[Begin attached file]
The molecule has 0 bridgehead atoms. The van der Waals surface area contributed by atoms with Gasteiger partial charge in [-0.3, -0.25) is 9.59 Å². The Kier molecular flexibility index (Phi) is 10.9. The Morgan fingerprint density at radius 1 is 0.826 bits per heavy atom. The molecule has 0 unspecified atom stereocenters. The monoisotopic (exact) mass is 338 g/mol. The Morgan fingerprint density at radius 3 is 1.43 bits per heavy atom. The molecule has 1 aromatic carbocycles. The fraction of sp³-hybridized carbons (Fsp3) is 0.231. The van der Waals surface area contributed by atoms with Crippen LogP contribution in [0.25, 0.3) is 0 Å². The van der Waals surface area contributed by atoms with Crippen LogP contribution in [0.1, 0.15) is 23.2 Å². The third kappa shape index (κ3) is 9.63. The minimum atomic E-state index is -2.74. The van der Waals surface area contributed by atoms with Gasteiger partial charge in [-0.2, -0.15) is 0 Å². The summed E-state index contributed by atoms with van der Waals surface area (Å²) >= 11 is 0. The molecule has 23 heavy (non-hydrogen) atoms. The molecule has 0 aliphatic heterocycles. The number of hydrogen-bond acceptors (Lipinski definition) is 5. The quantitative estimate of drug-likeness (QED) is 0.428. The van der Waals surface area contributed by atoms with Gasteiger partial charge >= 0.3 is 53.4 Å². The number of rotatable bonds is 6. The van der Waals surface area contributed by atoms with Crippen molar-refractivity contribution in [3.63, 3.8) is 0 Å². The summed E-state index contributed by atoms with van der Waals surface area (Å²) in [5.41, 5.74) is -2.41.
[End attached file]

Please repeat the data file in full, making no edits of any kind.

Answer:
The molecule has 0 bridgehead atoms. The van der Waals surface area contributed by atoms with Gasteiger partial charge in [-0.3, -0.25) is 9.59 Å². The Kier molecular flexibility index (Phi) is 10.9. The Morgan fingerprint density at radius 1 is 0.826 bits per heavy atom. The molecule has 0 unspecified atom stereocenters. The monoisotopic (exact) mass is 338 g/mol. The Morgan fingerprint density at radius 3 is 1.43 bits per heavy atom. The molecule has 1 aromatic carbocycles. The fraction of sp³-hybridized carbons (Fsp3) is 0.231. The van der Waals surface area contributed by atoms with Crippen LogP contribution in [0.25, 0.3) is 0 Å². The van der Waals surface area contributed by atoms with Crippen LogP contribution in [0.1, 0.15) is 23.2 Å². The third kappa shape index (κ3) is 9.63. The minimum atomic E-state index is -2.74. The van der Waals surface area contributed by atoms with Gasteiger partial charge in [-0.2, -0.15) is 0 Å². The summed E-state index contributed by atoms with van der Waals surface area (Å²) >= 11 is 0. The molecule has 23 heavy (non-hydrogen) atoms. The molecule has 0 aliphatic heterocycles. The number of hydrogen-bond acceptors (Lipinski definition) is 5. The quantitative estimate of drug-likeness (QED) is 0.428. The van der Waals surface area contributed by atoms with Gasteiger partial charge >= 0.3 is 53.4 Å². The number of rotatable bonds is 6. The van der Waals surface area contributed by atoms with Crippen molar-refractivity contribution in [3.63, 3.8) is 0 Å². The summed E-state index contributed by atoms with van der Waals surface area (Å²) in [5.41, 5.74) is -2.41.